To those who would protest that we are punishing MPs for their service, I respond: is not the honour of holding office itself the greatest reward? For this is surely analogous to what drives the mind of the entrepreneur: a fancy title. That’s why they deserve a shellacking on any capital gains. Similarly, our MPs must be reminded that theirs is a humble monastic existence, devoid of material temptation.

Indeed, I implore the government to go further and eliminate MP pensions entirely, replacing them with $1,000 debit cards strictly for purchasing Canadian products and services.

In this utopia, MPs celebrated for their frugality would appear on podcasts, join corporate boards at reduced compensation, and invest in businesses perfectly aligned with the national interest, and that national interest is to elect know-nothings. We need only reduce their remuneration to the barest sustenance, and then our more talented representatives will be inspired to pursue other callings outside the theatre of Parliament.

By reining in both their pensions and private sector windfalls, we shall ensure no MP becomes too comfortable in their station. A lifetime of austerity must be their noble burden, ever reminded of the humble existence our founders envisioned for public service. Only then can we extinguish any hint of self-interest from polluting our democracy.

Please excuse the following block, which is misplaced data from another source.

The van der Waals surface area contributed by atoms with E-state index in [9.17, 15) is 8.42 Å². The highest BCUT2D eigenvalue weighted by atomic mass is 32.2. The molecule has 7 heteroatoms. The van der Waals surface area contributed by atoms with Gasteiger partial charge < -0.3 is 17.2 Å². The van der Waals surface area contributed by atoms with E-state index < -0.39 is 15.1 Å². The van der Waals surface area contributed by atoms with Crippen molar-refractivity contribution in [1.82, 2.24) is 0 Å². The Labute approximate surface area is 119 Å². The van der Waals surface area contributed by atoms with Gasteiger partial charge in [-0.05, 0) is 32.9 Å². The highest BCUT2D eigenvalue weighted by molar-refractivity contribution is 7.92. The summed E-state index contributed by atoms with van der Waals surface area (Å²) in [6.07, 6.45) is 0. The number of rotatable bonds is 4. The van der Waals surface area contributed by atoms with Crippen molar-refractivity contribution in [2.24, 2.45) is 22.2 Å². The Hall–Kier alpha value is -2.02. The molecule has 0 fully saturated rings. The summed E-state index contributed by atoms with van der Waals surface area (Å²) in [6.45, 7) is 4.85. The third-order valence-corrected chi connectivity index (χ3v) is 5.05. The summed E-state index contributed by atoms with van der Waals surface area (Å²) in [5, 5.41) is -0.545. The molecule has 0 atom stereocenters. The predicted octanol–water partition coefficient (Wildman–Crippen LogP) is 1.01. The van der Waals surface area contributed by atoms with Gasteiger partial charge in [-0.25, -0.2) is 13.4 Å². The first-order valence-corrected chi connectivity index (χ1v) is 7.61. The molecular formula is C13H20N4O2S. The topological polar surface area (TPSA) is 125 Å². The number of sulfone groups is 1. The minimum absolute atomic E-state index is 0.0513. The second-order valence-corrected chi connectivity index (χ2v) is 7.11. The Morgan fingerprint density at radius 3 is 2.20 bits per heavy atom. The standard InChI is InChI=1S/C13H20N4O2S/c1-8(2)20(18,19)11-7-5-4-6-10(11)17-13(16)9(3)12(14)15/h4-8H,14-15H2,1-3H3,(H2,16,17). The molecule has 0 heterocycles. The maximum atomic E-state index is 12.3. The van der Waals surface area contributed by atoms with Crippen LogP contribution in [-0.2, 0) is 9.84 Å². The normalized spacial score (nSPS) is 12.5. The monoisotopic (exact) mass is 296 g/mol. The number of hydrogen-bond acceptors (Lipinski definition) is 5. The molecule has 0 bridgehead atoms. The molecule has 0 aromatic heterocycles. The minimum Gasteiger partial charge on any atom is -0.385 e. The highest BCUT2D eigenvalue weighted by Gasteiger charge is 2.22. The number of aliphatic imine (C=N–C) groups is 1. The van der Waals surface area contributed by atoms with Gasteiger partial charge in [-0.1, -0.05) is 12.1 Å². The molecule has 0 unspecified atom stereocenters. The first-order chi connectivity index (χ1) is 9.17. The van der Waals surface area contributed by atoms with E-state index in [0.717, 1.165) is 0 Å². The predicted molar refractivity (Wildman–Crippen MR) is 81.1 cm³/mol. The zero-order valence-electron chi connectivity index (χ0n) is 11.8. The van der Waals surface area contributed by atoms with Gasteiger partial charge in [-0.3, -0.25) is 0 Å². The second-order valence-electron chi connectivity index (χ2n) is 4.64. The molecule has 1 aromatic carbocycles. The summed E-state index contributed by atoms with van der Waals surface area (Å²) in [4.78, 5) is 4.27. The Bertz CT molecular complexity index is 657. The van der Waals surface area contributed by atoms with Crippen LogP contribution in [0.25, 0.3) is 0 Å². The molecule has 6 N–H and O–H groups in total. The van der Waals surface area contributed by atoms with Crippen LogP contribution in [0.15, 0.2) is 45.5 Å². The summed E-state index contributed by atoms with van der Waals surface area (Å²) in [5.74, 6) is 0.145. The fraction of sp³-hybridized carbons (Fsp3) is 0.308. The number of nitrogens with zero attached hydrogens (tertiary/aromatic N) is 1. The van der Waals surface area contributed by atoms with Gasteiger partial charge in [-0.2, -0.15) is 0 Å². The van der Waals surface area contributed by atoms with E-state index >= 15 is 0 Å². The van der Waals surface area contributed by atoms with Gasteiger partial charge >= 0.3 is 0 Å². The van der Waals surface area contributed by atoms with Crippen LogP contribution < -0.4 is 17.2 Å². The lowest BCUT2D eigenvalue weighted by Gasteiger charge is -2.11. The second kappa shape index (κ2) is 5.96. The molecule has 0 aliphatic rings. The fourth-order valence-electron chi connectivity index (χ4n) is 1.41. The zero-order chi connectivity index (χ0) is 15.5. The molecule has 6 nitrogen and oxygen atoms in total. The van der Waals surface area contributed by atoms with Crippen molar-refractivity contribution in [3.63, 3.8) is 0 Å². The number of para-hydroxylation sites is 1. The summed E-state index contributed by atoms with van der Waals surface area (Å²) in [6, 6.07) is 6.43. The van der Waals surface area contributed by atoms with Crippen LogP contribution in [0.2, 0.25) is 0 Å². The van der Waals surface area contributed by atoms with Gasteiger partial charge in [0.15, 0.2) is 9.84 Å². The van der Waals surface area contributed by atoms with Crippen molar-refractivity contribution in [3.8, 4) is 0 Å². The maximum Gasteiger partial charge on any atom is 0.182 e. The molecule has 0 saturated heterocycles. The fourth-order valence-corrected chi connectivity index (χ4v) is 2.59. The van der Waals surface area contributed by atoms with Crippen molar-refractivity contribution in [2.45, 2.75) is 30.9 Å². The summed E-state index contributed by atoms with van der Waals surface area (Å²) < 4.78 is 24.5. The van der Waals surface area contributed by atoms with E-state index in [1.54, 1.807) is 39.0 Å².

So I say to you, good citizens: insist your MPs accept these modest proposals, even if the details remain opaque until just before the 2025 election. Urge your representatives to embrace personal sacrifice, whether through pension reductions, delayed vesting, or strictly capped post-political earnings. For is it not our sacred patriotic duty to ensure public service never becomes a cushy career path but remains the virtuous immolation our founders intended? The moral future of our nation depends upon their noble suffering.

Peter Menzies: Google shuns the big media moguls in decision over news fund—but it’s Canadian consumers who will pay the heaviest price

Commentary
In this Dec. 4, 2017, file photo, people walk by Google offices in New York. Mark Lennihan/AP Photo.

An ad hoc collection of independent operators has won the right to chant “Who’s your Daddy now?” to Canada’s largest media moguls.

Google had a choice between two bids for the right to be in charge of the $100 million fund it had agreed to finance in exchange for an exemption from the government’s disastrous Online News Act. One group was composed of the CBC, the Canadian Association of Broadcasters (CAB), and News Media Canada, which represents large legacy newspaper companies. The other—the freshly founded Canadian Journalism Collective (CJC)—includes 12 much smaller organizations such as Pivot, The Resolve, IndigiNews, Village Media, and the Canadian Association of Community Television Users and Stations.

Google made its choice to go with the CJC group, it said, because their proposal was most closely aligned with its principles and the intent of the fund to offer “diversity of representation, a robust governance structure, a high level of transparency, and assurance that as much funding as possible would go to news organizations.”

The winners will now be scrambling to put their governance structure in place. The losers are left to mutter behind the steering wheels of their BMWs. Google meanwhile waits expectantly for its exemption application to be approved by the Canadian Radio-television and Telecommunications Commission (CRTC), which is pretty much in charge of Canadian journalism now.